Next up is a little board I had made at DirtyPCBs. I had learned of their existence only shortly before starting this project and was interested in giving them a shot. For this one, I absolutely had to have a 1.0mm thick board, and I knew DirtyPCBs could do that. These PCBs are indeed "dirty" though. Their "protopack" option (the cheapest, which I selected) gives you about ten copies, which was far more than I needed. Several of them had scuffs and scrapes when they arrived, but these were just cosmetic issues. The picture isn't fine enough to show it, but in person I can clearly see fine marks on every pad: evidence of flying-lead electrical testing. I like that I know it was done; this must be where the "about ten" number comes in. Unlike OSH Park, these boards are made individually, so you get choice of finish, color, and thickness. They're also individually routed, which is great. Mine came with an obvious little bit of flash left, consistently in the same spot. A little nub a quarter of the way down one of the long sides. Dirty. But also very affordable.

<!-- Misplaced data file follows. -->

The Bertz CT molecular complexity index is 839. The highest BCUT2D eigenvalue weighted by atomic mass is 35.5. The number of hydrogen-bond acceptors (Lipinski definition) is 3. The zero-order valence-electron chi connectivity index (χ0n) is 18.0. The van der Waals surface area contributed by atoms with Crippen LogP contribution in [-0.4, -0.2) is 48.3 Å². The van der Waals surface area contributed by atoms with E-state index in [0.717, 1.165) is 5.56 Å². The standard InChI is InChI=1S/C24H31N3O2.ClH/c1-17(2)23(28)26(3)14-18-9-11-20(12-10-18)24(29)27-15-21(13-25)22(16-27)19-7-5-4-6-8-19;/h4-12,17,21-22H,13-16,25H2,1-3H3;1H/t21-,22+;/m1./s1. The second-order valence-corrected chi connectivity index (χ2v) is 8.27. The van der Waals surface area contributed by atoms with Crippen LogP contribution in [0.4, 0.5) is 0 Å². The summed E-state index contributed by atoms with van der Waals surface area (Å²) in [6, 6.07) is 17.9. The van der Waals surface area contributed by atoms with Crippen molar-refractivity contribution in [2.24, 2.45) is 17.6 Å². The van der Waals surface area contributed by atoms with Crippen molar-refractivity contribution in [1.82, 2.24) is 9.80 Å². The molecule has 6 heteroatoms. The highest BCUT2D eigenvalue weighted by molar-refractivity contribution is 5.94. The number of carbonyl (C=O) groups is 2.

The PCBs for the VFD clock project I Detail view of the micro vias in this board fabbed by Elecrow.